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Fischer perjury probe is dropped

Fischer's poor memory sparked inquiry
Fischer's poor memory sparked inquiry  

FRANKFURT, Germany -- An investigation into whether German Foreign Minster Joschka Fischer lied in court has been dropped.

The popular minister had been under scrutiny after testifying as a character witness for a former friend at a high profile court case surrounding an attack on a 1975 OPEC meeting.

Fischer had been accused of making false statements after changing his testimony in January's trial of Hans-Joachim Klein, but prosecutors have now dropped their investigation.

The probe centred on his memory of whether he had shared an apartment during his student radical days with Magrit Schiller, who later joined the terrorist Red Army Faction.

Initially, he had said they had not shared a flat, but later he said he could not remember.

Petra Bertelsmeier, Deputy Head of the Frankfurt prosecutors office, told the Associated Press on Monday that the evidence did not confirm the allegations -- backed by many witness statements.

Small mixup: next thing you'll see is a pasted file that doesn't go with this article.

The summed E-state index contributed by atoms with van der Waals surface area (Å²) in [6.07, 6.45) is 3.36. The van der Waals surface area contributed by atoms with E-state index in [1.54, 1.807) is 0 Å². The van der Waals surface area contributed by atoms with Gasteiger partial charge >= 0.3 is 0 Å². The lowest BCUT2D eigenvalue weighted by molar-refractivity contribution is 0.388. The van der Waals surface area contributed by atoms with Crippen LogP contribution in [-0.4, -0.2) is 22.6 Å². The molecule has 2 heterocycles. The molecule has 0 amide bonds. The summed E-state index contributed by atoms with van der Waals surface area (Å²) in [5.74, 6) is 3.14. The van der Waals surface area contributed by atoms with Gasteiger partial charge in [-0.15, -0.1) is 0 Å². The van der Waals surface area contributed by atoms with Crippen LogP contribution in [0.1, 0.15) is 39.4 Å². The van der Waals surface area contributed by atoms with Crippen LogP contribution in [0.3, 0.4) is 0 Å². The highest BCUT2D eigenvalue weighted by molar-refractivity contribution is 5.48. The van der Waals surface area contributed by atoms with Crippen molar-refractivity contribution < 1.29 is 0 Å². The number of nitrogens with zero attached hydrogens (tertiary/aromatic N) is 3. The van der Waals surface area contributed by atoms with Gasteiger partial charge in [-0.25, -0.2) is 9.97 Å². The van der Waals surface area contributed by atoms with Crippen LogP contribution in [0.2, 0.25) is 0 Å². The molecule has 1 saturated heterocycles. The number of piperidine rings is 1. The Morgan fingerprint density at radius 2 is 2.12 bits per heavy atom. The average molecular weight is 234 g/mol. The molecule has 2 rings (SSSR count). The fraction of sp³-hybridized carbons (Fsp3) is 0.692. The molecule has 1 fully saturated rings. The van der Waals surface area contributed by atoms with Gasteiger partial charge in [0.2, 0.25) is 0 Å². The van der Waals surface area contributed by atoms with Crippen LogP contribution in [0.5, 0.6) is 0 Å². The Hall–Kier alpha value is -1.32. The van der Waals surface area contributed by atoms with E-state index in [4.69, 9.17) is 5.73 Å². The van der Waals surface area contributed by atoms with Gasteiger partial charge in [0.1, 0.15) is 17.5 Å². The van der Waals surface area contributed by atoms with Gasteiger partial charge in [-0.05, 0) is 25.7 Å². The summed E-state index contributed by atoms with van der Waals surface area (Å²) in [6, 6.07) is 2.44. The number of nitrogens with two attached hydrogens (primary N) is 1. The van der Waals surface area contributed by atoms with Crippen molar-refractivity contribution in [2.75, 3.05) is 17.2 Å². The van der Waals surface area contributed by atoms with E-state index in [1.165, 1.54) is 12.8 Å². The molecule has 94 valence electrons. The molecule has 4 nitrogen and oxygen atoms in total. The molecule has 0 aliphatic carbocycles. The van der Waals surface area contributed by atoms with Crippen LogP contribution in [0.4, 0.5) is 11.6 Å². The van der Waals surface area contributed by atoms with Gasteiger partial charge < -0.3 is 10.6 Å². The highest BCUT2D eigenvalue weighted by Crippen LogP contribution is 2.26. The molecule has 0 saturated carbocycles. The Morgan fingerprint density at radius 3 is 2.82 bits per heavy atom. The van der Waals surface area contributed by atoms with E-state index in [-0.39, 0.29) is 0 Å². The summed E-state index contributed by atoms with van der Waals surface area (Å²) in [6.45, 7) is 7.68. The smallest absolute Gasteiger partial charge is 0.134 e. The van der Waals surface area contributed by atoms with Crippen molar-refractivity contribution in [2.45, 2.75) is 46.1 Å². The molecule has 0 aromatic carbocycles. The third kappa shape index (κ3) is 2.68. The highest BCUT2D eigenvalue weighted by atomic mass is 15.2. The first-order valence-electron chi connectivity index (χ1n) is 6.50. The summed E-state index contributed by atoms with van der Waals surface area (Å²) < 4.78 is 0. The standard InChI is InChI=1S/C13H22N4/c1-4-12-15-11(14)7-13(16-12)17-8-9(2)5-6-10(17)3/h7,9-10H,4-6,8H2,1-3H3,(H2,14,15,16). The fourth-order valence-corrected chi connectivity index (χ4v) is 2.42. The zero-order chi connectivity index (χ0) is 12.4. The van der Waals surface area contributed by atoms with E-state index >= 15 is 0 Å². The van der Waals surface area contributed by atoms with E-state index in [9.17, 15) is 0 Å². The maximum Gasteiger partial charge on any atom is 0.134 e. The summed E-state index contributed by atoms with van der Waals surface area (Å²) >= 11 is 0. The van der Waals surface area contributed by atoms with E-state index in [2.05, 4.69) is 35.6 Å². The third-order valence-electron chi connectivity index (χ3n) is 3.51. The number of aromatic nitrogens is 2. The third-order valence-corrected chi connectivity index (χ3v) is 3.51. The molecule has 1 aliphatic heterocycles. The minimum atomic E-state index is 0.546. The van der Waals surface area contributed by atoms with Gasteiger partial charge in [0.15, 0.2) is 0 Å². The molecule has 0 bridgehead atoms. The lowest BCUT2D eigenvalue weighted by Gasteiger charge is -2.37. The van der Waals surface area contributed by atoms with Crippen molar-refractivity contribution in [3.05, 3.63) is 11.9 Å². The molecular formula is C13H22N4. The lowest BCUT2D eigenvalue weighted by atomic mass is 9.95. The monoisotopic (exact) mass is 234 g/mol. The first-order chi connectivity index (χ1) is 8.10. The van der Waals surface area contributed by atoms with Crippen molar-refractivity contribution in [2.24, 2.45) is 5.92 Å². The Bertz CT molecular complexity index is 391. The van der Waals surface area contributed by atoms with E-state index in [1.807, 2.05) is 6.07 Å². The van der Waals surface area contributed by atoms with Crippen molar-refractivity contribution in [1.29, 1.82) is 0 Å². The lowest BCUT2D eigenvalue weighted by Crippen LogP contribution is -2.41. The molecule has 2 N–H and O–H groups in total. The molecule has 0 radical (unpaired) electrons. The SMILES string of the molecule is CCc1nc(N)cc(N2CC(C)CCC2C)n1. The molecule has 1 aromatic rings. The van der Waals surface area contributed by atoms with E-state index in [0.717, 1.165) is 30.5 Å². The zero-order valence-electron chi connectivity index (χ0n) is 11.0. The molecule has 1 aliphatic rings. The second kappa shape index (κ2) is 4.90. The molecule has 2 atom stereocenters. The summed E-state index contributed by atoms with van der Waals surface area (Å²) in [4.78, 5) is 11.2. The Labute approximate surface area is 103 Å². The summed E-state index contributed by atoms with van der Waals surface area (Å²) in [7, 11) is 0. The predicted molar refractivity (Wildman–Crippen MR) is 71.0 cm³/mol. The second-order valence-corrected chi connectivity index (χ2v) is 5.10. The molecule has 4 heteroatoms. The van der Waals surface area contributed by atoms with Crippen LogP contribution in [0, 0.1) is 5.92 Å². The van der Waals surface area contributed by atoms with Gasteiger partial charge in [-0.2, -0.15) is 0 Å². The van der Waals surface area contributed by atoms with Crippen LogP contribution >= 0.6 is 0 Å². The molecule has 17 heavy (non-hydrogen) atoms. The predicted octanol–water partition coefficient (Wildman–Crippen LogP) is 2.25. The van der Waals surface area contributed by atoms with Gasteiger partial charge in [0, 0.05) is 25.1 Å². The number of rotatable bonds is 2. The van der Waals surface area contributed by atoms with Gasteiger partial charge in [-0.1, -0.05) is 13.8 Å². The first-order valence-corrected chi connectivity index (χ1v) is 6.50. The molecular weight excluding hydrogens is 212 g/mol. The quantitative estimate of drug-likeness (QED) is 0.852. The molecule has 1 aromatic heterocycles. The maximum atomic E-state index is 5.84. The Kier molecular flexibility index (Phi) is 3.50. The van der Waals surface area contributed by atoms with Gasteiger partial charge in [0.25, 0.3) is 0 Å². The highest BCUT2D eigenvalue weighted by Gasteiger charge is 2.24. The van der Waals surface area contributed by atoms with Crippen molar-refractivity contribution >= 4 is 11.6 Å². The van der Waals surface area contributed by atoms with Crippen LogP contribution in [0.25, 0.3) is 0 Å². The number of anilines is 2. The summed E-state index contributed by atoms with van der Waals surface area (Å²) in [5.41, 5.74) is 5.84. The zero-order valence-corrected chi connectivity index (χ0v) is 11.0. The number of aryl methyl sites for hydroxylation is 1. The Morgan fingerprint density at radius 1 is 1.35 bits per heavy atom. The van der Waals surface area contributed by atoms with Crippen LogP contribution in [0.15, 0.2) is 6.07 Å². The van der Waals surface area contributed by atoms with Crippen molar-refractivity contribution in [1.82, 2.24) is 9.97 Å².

Fischer had come under fire from opposition politicians who called for his resignation, but held the support of his chancellor Gerhard Schroeder.

The minister had to withstand further bad publicity when, in the run-up to his giving evidence, a German magazine printed pictures showing a helmeted Fischer scuffling with police at a 1973 Frankfurt protest, sparking an admission that he had battled with officers in the streets.

Fischer, whose radical past was revealed, said he had since reacted against violence and had attempted to persuade former friends, such as Klein to change also.

Klein, was convicted and sentenced to nine years for the OPEC attack in which three people were killed.

Probe into Fischer's past to end
April 20, 2001

German Government

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4:30pm ET, 4/16

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